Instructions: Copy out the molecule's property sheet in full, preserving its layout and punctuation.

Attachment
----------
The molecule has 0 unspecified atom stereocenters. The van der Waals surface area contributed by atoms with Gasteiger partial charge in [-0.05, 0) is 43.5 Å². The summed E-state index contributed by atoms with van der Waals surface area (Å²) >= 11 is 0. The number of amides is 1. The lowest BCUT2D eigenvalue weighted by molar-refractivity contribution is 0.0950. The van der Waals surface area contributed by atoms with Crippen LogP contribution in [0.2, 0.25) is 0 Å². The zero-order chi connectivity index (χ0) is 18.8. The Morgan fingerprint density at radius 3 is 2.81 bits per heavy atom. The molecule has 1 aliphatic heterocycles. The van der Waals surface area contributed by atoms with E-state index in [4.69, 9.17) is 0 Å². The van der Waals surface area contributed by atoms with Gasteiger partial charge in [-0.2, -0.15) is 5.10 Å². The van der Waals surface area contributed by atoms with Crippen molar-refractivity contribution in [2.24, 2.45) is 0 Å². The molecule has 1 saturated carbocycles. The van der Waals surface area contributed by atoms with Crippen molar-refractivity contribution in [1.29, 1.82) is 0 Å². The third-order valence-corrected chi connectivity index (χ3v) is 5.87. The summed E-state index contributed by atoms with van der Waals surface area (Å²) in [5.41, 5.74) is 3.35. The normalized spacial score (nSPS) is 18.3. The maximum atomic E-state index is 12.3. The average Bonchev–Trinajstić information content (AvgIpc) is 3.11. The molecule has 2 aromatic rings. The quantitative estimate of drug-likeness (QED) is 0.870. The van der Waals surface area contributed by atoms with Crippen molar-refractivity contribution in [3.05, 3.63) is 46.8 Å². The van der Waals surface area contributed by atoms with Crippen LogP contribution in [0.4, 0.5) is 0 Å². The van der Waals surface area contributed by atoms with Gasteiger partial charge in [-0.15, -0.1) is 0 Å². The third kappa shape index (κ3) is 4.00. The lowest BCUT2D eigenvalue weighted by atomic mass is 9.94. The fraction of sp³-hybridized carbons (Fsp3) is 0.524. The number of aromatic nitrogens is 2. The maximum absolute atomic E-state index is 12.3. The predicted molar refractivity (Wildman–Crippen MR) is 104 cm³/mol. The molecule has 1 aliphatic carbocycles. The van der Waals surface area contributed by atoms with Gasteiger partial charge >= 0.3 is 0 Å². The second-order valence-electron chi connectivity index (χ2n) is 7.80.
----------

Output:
The molecule has 0 unspecified atom stereocenters. The van der Waals surface area contributed by atoms with Gasteiger partial charge in [-0.05, 0) is 43.5 Å². The summed E-state index contributed by atoms with van der Waals surface area (Å²) >= 11 is 0. The number of amides is 1. The lowest BCUT2D eigenvalue weighted by molar-refractivity contribution is 0.0950. The van der Waals surface area contributed by atoms with Crippen LogP contribution in [0.2, 0.25) is 0 Å². The zero-order chi connectivity index (χ0) is 18.8. The Morgan fingerprint density at radius 3 is 2.81 bits per heavy atom. The molecule has 1 aliphatic heterocycles. The van der Waals surface area contributed by atoms with E-state index in [4.69, 9.17) is 0 Å². The van der Waals surface area contributed by atoms with Gasteiger partial charge in [-0.2, -0.15) is 5.10 Å². The van der Waals surface area contributed by atoms with Crippen molar-refractivity contribution in [2.24, 2.45) is 0 Å². The molecule has 1 saturated carbocycles. The van der Waals surface area contributed by atoms with Crippen molar-refractivity contribution in [1.29, 1.82) is 0 Å². The third-order valence-corrected chi connectivity index (χ3v) is 5.87. The summed E-state index contributed by atoms with van der Waals surface area (Å²) in [5.41, 5.74) is 3.35. The normalized spacial score (nSPS) is 18.3. The maximum atomic E-state index is 12.3. The average Bonchev–Trinajstić information content (AvgIpc) is 3.11. The molecule has 2 aromatic rings. The quantitative estimate of drug-likeness (QED) is 0.870. The van der Waals surface area contributed by atoms with Crippen molar-refractivity contribution in [3.05, 3.63) is 46.8 Å². The van der Waals surface area contributed by atoms with Crippen LogP contribution in [0.4, 0.5) is 0 Å². The van der Waals surface area contributed by atoms with Gasteiger partial charge in [-0.15, -0.1) is 0 Å². The third kappa shape index (κ3) is 4.00. The lowest BCUT2D eigenvalue weighted by atomic mass is 9.94. The fraction of sp³-hybridized carbons (Fsp3) is 0.524. The number of aromatic nitrogens is 2. The maximum absolute atomic E-state index is 12.3. The predicted molar refractivity (Wildman–Crippen MR) is 104 cm³/mol. The molecule has 1 aliphatic carbocycles. The van der Waals surface area contributed by atoms with Gasteiger partial charge >= 0.3 is 0 Å². The second-order valence-electron chi connectivity index (χ2n) is 7.80.